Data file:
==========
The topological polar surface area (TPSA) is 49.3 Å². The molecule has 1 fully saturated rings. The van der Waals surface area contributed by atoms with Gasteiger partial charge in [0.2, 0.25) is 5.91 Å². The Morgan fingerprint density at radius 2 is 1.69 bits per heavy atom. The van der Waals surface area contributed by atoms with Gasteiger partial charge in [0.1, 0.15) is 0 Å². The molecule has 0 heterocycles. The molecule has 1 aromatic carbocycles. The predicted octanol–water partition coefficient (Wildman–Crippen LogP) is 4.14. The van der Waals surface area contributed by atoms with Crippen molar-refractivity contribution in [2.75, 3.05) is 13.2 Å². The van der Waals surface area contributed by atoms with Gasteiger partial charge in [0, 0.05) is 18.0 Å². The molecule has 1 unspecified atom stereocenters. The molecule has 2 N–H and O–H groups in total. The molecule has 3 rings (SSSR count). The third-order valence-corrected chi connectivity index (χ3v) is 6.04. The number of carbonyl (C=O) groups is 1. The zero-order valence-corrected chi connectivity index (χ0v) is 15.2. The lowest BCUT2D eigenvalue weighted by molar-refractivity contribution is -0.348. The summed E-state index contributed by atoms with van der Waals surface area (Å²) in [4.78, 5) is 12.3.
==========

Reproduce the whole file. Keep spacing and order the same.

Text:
The topological polar surface area (TPSA) is 49.3 Å². The molecule has 1 fully saturated rings. The van der Waals surface area contributed by atoms with Gasteiger partial charge in [0.2, 0.25) is 5.91 Å². The Morgan fingerprint density at radius 2 is 1.69 bits per heavy atom. The van der Waals surface area contributed by atoms with Gasteiger partial charge in [0.1, 0.15) is 0 Å². The molecule has 0 heterocycles. The molecule has 1 aromatic carbocycles. The predicted octanol–water partition coefficient (Wildman–Crippen LogP) is 4.14. The van der Waals surface area contributed by atoms with Crippen molar-refractivity contribution in [2.75, 3.05) is 13.2 Å². The van der Waals surface area contributed by atoms with Gasteiger partial charge in [0, 0.05) is 18.0 Å². The molecule has 1 unspecified atom stereocenters. The molecule has 2 N–H and O–H groups in total. The molecule has 3 rings (SSSR count). The third-order valence-corrected chi connectivity index (χ3v) is 6.04. The number of carbonyl (C=O) groups is 1. The zero-order valence-corrected chi connectivity index (χ0v) is 15.2. The lowest BCUT2D eigenvalue weighted by molar-refractivity contribution is -0.348. The summed E-state index contributed by atoms with van der Waals surface area (Å²) in [4.78, 5) is 12.3.